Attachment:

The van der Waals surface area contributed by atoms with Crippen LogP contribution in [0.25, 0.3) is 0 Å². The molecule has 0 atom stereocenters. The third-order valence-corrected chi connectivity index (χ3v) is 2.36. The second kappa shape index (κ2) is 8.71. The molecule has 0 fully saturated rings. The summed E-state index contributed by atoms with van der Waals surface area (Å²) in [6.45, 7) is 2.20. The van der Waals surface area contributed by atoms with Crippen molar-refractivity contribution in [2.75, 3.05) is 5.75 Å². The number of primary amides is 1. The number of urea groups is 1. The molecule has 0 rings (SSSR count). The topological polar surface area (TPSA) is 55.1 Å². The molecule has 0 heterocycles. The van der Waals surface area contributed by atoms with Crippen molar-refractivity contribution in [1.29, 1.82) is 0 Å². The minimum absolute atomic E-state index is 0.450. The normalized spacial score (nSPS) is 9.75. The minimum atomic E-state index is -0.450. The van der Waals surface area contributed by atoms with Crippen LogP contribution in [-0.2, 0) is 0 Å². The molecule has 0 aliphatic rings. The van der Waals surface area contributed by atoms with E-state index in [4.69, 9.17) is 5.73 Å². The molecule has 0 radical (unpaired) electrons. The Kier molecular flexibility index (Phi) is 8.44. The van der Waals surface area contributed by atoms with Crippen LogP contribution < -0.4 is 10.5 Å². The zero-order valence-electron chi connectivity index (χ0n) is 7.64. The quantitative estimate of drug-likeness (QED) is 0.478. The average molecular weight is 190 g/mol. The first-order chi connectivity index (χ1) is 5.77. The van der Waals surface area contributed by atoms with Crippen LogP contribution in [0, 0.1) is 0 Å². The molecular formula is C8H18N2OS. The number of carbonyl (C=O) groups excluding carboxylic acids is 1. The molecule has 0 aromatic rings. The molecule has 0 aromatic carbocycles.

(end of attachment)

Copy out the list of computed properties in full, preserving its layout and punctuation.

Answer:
The van der Waals surface area contributed by atoms with Crippen LogP contribution in [0.25, 0.3) is 0 Å². The molecule has 0 atom stereocenters. The third-order valence-corrected chi connectivity index (χ3v) is 2.36. The second kappa shape index (κ2) is 8.71. The molecule has 0 fully saturated rings. The summed E-state index contributed by atoms with van der Waals surface area (Å²) in [6.45, 7) is 2.20. The van der Waals surface area contributed by atoms with Crippen molar-refractivity contribution in [2.75, 3.05) is 5.75 Å². The number of primary amides is 1. The number of urea groups is 1. The molecule has 0 rings (SSSR count). The topological polar surface area (TPSA) is 55.1 Å². The molecule has 0 heterocycles. The van der Waals surface area contributed by atoms with Crippen molar-refractivity contribution in [1.29, 1.82) is 0 Å². The minimum absolute atomic E-state index is 0.450. The normalized spacial score (nSPS) is 9.75. The minimum atomic E-state index is -0.450. The van der Waals surface area contributed by atoms with Crippen LogP contribution in [-0.2, 0) is 0 Å². The molecule has 0 aliphatic rings. The van der Waals surface area contributed by atoms with E-state index in [4.69, 9.17) is 5.73 Å². The molecule has 0 radical (unpaired) electrons. The Kier molecular flexibility index (Phi) is 8.44. The van der Waals surface area contributed by atoms with Crippen LogP contribution < -0.4 is 10.5 Å². The zero-order valence-electron chi connectivity index (χ0n) is 7.64. The quantitative estimate of drug-likeness (QED) is 0.478. The average molecular weight is 190 g/mol. The first-order chi connectivity index (χ1) is 5.77. The van der Waals surface area contributed by atoms with Crippen LogP contribution in [0, 0.1) is 0 Å². The molecular formula is C8H18N2OS. The number of carbonyl (C=O) groups excluding carboxylic acids is 1. The molecule has 0 aromatic rings. The molecule has 0 aromatic carbocycles.